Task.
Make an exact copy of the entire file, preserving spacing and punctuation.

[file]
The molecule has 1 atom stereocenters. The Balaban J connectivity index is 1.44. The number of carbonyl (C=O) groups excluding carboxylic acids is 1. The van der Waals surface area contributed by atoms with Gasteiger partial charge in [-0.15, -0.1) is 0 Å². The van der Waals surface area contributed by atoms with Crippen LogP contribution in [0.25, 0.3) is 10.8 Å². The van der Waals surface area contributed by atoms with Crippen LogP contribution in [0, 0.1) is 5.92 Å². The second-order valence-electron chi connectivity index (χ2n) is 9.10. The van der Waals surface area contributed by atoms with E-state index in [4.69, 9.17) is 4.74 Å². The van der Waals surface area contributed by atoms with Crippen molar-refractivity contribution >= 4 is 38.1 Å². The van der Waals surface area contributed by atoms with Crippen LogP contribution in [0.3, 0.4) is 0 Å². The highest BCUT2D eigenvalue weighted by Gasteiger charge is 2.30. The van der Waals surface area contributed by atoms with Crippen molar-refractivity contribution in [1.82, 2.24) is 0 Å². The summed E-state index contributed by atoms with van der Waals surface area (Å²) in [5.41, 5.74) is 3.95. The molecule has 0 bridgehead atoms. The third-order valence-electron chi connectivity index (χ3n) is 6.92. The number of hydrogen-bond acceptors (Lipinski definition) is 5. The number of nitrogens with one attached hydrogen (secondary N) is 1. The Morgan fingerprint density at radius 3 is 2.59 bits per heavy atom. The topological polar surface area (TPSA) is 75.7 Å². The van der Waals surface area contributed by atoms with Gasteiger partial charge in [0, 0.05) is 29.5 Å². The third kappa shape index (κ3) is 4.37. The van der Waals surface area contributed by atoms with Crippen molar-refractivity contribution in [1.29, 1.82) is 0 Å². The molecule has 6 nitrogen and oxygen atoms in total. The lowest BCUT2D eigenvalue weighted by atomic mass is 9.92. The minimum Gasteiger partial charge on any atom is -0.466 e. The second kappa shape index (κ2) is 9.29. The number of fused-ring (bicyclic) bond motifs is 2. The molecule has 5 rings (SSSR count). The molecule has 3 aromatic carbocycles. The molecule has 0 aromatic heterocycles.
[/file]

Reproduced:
The molecule has 1 atom stereocenters. The Balaban J connectivity index is 1.44. The number of carbonyl (C=O) groups excluding carboxylic acids is 1. The van der Waals surface area contributed by atoms with Gasteiger partial charge in [-0.15, -0.1) is 0 Å². The van der Waals surface area contributed by atoms with Crippen LogP contribution in [0.25, 0.3) is 10.8 Å². The van der Waals surface area contributed by atoms with Crippen LogP contribution in [0, 0.1) is 5.92 Å². The second-order valence-electron chi connectivity index (χ2n) is 9.10. The van der Waals surface area contributed by atoms with E-state index in [4.69, 9.17) is 4.74 Å². The van der Waals surface area contributed by atoms with Crippen molar-refractivity contribution >= 4 is 38.1 Å². The van der Waals surface area contributed by atoms with Crippen LogP contribution in [0.3, 0.4) is 0 Å². The highest BCUT2D eigenvalue weighted by Gasteiger charge is 2.30. The van der Waals surface area contributed by atoms with Crippen molar-refractivity contribution in [1.82, 2.24) is 0 Å². The summed E-state index contributed by atoms with van der Waals surface area (Å²) in [5.41, 5.74) is 3.95. The molecule has 0 bridgehead atoms. The third-order valence-electron chi connectivity index (χ3n) is 6.92. The number of hydrogen-bond acceptors (Lipinski definition) is 5. The number of nitrogens with one attached hydrogen (secondary N) is 1. The Morgan fingerprint density at radius 3 is 2.59 bits per heavy atom. The topological polar surface area (TPSA) is 75.7 Å². The van der Waals surface area contributed by atoms with Gasteiger partial charge in [0, 0.05) is 29.5 Å². The third kappa shape index (κ3) is 4.37. The van der Waals surface area contributed by atoms with Crippen molar-refractivity contribution in [1.29, 1.82) is 0 Å². The molecule has 6 nitrogen and oxygen atoms in total. The lowest BCUT2D eigenvalue weighted by atomic mass is 9.92. The minimum Gasteiger partial charge on any atom is -0.466 e. The second kappa shape index (κ2) is 9.29. The number of fused-ring (bicyclic) bond motifs is 2. The molecule has 5 rings (SSSR count). The molecule has 3 aromatic carbocycles. The molecule has 0 aromatic heterocycles.